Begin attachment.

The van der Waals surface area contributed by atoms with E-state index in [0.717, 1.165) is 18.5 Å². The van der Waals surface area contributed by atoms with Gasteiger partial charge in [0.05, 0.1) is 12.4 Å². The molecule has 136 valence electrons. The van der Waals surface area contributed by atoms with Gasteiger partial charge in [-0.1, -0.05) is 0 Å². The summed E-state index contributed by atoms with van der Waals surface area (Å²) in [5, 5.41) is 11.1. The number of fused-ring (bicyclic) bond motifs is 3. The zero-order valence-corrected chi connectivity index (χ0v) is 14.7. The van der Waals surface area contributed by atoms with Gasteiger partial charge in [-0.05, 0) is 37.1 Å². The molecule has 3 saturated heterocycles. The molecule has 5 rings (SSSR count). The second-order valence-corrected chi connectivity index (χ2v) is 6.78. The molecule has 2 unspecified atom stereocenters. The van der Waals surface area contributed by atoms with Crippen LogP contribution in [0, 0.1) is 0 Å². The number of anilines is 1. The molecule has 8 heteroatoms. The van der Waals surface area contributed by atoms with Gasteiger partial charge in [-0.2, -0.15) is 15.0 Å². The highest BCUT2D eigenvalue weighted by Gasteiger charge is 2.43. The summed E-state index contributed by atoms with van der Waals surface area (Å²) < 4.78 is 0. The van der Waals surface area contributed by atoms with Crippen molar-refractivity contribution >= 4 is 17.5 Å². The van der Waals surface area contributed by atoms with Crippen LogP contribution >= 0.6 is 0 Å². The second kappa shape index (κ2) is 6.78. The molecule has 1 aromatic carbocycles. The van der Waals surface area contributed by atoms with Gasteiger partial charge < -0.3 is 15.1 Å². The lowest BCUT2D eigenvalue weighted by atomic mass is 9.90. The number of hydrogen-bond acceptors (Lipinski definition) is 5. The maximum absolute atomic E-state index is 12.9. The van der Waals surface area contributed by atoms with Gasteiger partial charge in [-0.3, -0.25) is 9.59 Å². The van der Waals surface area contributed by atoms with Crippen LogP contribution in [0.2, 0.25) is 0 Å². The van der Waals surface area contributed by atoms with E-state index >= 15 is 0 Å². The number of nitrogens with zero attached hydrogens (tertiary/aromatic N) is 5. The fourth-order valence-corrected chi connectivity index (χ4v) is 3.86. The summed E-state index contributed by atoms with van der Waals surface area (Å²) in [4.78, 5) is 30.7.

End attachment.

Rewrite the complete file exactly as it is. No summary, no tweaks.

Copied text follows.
The van der Waals surface area contributed by atoms with E-state index in [0.717, 1.165) is 18.5 Å². The van der Waals surface area contributed by atoms with Gasteiger partial charge in [0.05, 0.1) is 12.4 Å². The molecule has 136 valence electrons. The van der Waals surface area contributed by atoms with Gasteiger partial charge in [-0.1, -0.05) is 0 Å². The summed E-state index contributed by atoms with van der Waals surface area (Å²) in [5, 5.41) is 11.1. The number of fused-ring (bicyclic) bond motifs is 3. The zero-order valence-corrected chi connectivity index (χ0v) is 14.7. The van der Waals surface area contributed by atoms with Gasteiger partial charge in [-0.05, 0) is 37.1 Å². The molecule has 3 saturated heterocycles. The molecule has 5 rings (SSSR count). The second-order valence-corrected chi connectivity index (χ2v) is 6.78. The molecule has 2 unspecified atom stereocenters. The van der Waals surface area contributed by atoms with Crippen LogP contribution in [0, 0.1) is 0 Å². The number of anilines is 1. The molecule has 8 heteroatoms. The van der Waals surface area contributed by atoms with Gasteiger partial charge in [-0.2, -0.15) is 15.0 Å². The highest BCUT2D eigenvalue weighted by Gasteiger charge is 2.43. The summed E-state index contributed by atoms with van der Waals surface area (Å²) < 4.78 is 0. The van der Waals surface area contributed by atoms with Crippen molar-refractivity contribution >= 4 is 17.5 Å². The van der Waals surface area contributed by atoms with Crippen LogP contribution >= 0.6 is 0 Å². The second kappa shape index (κ2) is 6.78. The molecule has 1 aromatic carbocycles. The van der Waals surface area contributed by atoms with Gasteiger partial charge < -0.3 is 15.1 Å². The lowest BCUT2D eigenvalue weighted by atomic mass is 9.90. The number of hydrogen-bond acceptors (Lipinski definition) is 5. The maximum absolute atomic E-state index is 12.9. The van der Waals surface area contributed by atoms with Gasteiger partial charge in [-0.3, -0.25) is 9.59 Å². The van der Waals surface area contributed by atoms with Crippen LogP contribution in [0.2, 0.25) is 0 Å². The van der Waals surface area contributed by atoms with E-state index >= 15 is 0 Å². The number of nitrogens with zero attached hydrogens (tertiary/aromatic N) is 5. The fourth-order valence-corrected chi connectivity index (χ4v) is 3.86. The summed E-state index contributed by atoms with van der Waals surface area (Å²) in [4.78, 5) is 30.7.